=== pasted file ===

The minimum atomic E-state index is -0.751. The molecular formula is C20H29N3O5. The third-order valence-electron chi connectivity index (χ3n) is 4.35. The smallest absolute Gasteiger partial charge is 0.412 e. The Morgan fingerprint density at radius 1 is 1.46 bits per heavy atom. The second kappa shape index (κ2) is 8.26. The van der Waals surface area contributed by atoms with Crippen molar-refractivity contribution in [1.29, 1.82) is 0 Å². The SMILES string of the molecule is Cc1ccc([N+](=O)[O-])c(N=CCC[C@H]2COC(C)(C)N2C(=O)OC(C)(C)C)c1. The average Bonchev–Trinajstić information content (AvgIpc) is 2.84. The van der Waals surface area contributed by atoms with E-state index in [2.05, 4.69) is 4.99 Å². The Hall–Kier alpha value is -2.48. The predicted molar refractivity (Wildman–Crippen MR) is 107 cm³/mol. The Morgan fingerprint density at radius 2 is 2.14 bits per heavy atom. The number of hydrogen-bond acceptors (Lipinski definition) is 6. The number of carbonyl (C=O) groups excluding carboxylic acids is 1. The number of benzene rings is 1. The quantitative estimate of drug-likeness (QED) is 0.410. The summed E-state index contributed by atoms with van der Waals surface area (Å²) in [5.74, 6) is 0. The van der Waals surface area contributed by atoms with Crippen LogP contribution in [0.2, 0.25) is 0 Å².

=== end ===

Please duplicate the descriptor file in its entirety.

The minimum atomic E-state index is -0.751. The molecular formula is C20H29N3O5. The third-order valence-electron chi connectivity index (χ3n) is 4.35. The smallest absolute Gasteiger partial charge is 0.412 e. The Morgan fingerprint density at radius 1 is 1.46 bits per heavy atom. The second kappa shape index (κ2) is 8.26. The van der Waals surface area contributed by atoms with Crippen molar-refractivity contribution in [1.29, 1.82) is 0 Å². The SMILES string of the molecule is Cc1ccc([N+](=O)[O-])c(N=CCC[C@H]2COC(C)(C)N2C(=O)OC(C)(C)C)c1. The average Bonchev–Trinajstić information content (AvgIpc) is 2.84. The van der Waals surface area contributed by atoms with E-state index in [2.05, 4.69) is 4.99 Å². The Hall–Kier alpha value is -2.48. The predicted molar refractivity (Wildman–Crippen MR) is 107 cm³/mol. The Morgan fingerprint density at radius 2 is 2.14 bits per heavy atom. The number of hydrogen-bond acceptors (Lipinski definition) is 6. The number of carbonyl (C=O) groups excluding carboxylic acids is 1. The number of benzene rings is 1. The quantitative estimate of drug-likeness (QED) is 0.410. The summed E-state index contributed by atoms with van der Waals surface area (Å²) in [5.74, 6) is 0. The van der Waals surface area contributed by atoms with Crippen LogP contribution in [0.2, 0.25) is 0 Å².